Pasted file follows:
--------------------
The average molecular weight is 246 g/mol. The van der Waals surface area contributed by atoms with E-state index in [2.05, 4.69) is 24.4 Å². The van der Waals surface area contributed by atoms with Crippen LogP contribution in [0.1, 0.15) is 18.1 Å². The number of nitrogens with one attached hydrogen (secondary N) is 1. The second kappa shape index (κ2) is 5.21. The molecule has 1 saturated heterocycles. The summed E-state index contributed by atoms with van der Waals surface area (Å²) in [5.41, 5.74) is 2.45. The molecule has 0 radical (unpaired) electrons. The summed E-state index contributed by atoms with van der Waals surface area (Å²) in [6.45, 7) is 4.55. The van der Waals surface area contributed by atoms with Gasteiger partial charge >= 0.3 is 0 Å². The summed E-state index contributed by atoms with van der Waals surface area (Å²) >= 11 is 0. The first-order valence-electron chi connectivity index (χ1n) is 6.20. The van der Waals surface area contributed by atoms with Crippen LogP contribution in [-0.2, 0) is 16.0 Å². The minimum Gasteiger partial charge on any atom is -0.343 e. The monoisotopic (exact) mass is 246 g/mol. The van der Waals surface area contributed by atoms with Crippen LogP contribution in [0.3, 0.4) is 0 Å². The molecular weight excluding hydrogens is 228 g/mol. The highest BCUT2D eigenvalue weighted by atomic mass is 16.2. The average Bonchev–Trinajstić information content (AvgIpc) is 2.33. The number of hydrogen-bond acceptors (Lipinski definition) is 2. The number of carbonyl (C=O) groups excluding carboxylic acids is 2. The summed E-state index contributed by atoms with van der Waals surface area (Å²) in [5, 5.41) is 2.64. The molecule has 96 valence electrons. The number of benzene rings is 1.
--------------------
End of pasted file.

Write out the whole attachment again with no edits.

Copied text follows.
The average molecular weight is 246 g/mol. The van der Waals surface area contributed by atoms with E-state index in [2.05, 4.69) is 24.4 Å². The van der Waals surface area contributed by atoms with Crippen LogP contribution in [0.1, 0.15) is 18.1 Å². The number of nitrogens with one attached hydrogen (secondary N) is 1. The second kappa shape index (κ2) is 5.21. The molecule has 1 saturated heterocycles. The summed E-state index contributed by atoms with van der Waals surface area (Å²) in [5.41, 5.74) is 2.45. The molecule has 0 radical (unpaired) electrons. The summed E-state index contributed by atoms with van der Waals surface area (Å²) in [6.45, 7) is 4.55. The van der Waals surface area contributed by atoms with Gasteiger partial charge >= 0.3 is 0 Å². The summed E-state index contributed by atoms with van der Waals surface area (Å²) >= 11 is 0. The first-order valence-electron chi connectivity index (χ1n) is 6.20. The van der Waals surface area contributed by atoms with Crippen LogP contribution in [-0.2, 0) is 16.0 Å². The minimum Gasteiger partial charge on any atom is -0.343 e. The monoisotopic (exact) mass is 246 g/mol. The van der Waals surface area contributed by atoms with Crippen LogP contribution in [0.3, 0.4) is 0 Å². The molecular weight excluding hydrogens is 228 g/mol. The highest BCUT2D eigenvalue weighted by atomic mass is 16.2. The average Bonchev–Trinajstić information content (AvgIpc) is 2.33. The number of hydrogen-bond acceptors (Lipinski definition) is 2. The number of carbonyl (C=O) groups excluding carboxylic acids is 2. The summed E-state index contributed by atoms with van der Waals surface area (Å²) in [5, 5.41) is 2.64. The molecule has 96 valence electrons. The number of benzene rings is 1.